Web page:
93. Receptor specificity:
    -each receptor respond only to certain types of stimuli
  94. Receptive field:
    -area monitored by a singel sensory receptor
  95. The longer the receptive field, the _____ precise the localization of the stimulus
  96. Sensory receptors translate ______ into bioelectrical activity of the nervous system
  97. Sensory receptors transduction:
    • -Stimulus changes membrane ion permeability producing the receptor potential (graded potential)
    • -Receptor potential controls depolarization at AP initiation site in sensory neuron dendrite
    • -AP frequency provides the CNS information on stimulus intensity
  98. Sensation:
    -information arriving from a stimulus
  99. Perception:
    -Conscious awareness of a sensation
  100. Labeled line:
    • -identifies type (modality) of stimulus and body location of receptor.
    • **pathway dermatomes take from spinal cord
  101. Sensory coding:
    -Pattern of AP's arriving convey information on strength (frequency), duration, and variation of the stimulus
  102. Adaptation:
    -Reduction in sensitivity in the presense of a constant stimulus due to changes in receptor response or central processing
  103. Tonic receptors:
    -Always active - rate of AP changes with changes in level of stimulation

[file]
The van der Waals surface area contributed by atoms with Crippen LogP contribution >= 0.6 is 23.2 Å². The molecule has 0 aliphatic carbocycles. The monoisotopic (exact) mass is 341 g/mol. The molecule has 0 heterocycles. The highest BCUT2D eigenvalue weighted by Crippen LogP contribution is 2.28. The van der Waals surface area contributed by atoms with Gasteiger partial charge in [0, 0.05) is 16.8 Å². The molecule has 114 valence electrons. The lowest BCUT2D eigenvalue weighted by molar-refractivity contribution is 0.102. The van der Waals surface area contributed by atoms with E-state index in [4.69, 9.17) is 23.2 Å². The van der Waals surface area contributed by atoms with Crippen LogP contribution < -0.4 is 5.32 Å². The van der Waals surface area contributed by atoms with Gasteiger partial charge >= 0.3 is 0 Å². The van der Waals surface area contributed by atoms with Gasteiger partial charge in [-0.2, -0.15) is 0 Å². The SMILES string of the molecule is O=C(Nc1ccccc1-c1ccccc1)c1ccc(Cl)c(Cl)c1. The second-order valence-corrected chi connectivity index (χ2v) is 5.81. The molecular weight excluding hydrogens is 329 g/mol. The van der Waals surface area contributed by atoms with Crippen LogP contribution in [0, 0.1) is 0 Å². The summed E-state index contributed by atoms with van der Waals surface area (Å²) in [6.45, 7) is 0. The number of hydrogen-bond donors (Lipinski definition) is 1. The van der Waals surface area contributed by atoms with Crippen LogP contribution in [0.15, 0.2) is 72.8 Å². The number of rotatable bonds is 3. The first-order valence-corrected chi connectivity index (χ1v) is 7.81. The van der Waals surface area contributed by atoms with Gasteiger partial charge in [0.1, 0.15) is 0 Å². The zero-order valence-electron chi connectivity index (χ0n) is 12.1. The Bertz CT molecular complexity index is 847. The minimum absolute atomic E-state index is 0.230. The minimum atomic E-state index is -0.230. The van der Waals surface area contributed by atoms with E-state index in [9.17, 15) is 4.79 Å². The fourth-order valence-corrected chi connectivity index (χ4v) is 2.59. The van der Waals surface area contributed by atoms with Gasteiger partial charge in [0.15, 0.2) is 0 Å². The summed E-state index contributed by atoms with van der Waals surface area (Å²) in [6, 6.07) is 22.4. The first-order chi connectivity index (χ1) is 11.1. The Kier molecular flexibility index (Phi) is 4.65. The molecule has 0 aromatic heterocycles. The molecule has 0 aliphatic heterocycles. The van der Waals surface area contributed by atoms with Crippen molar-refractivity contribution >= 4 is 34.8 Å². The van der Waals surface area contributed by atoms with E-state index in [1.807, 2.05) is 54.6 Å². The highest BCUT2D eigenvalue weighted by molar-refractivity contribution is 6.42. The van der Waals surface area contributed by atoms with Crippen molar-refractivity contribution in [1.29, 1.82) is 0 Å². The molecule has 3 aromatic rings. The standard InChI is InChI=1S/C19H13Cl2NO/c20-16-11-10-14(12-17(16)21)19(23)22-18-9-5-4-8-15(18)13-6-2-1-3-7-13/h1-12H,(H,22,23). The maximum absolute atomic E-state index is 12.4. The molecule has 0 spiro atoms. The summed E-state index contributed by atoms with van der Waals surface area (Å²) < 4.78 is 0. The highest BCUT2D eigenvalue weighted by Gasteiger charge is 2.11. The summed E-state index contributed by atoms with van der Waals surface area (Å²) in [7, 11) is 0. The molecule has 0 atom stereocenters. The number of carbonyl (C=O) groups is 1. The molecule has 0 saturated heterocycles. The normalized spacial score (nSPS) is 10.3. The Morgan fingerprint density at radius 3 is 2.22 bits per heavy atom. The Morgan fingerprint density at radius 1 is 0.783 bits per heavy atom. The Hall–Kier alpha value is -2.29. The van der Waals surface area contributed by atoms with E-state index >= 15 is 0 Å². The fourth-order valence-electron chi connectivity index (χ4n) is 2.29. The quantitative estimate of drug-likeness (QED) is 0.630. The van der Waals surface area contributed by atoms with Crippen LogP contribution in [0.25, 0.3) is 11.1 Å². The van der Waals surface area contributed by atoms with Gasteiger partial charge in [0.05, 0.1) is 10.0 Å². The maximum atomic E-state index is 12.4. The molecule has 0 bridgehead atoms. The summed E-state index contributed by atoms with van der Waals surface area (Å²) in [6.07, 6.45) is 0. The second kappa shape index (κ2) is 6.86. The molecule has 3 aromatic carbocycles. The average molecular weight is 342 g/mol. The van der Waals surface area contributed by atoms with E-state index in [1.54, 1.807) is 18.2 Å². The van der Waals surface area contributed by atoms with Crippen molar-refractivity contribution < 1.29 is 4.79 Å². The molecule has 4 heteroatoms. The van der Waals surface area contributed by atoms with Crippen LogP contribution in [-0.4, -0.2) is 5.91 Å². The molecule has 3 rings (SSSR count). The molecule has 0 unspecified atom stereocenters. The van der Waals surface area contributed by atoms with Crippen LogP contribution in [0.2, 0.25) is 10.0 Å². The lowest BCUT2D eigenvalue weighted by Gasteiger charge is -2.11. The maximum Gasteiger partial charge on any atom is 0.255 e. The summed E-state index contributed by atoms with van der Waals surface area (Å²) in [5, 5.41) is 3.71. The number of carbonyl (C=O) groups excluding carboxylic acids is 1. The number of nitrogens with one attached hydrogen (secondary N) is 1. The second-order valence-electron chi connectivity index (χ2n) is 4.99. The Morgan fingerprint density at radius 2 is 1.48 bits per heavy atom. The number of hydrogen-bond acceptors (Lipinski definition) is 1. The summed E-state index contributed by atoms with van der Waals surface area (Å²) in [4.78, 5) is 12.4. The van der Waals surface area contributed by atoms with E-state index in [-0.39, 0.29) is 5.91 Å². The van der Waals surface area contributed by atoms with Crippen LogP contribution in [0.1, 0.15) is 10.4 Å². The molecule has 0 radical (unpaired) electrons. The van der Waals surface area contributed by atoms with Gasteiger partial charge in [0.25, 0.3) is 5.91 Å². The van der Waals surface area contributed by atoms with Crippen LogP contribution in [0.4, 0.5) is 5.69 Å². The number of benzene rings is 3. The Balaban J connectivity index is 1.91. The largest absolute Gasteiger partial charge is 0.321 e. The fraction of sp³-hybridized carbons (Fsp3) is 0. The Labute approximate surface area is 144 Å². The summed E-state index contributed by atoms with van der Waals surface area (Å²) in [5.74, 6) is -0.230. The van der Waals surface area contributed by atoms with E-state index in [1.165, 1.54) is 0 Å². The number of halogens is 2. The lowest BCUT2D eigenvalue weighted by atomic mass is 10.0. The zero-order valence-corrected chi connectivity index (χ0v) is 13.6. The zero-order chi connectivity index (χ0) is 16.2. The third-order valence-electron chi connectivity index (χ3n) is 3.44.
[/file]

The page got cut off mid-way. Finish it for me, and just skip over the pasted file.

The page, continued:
104. Phasic receptors:
    • -Produce AP only in response to changes in level of stimulation
    • -Fast-adapting receptors
  105. Peripheral Adaptation:
    • -Reduces amount of information that reaches the CNS
    • **phasic receptors, body adapts to temp changes
  106. Central adaptation:
    • -Inhibition along a sensory pathway
    • -Resrtricts amount of information that reaches the cortex and conscious awareness
    • **adapting to strange smells unless it's normal
  107. Reticular Activating system:
    • -Reduces or increases awareness of arriving sensations
    • **keep you alert or awake
  108. Gereral pain receptor:
    • nociceptors
    • -Present in all spinal nerves
    • -Present in CN V and CN X
    • **generally free nerve endings
  109. General temperature receptors:
    • thermoreceptors
    • -Present in all spinal nerves
    • -Present in CN V and CN X
  110. General senses for physical distortion:
    • mechanoreceptors
    • -Present in all spinal nerves
    • -Present in CN V and CN X
    • **pressure, stretching
  111. General senses for chemical detection:
    • -chemoreceptors
    • -Present in all spinal nerves
    • -Present in CN V and CN X
  112. Nociceptors:
    • -Free nerve endings: sensory neuron dendrites sensitive to various stimuli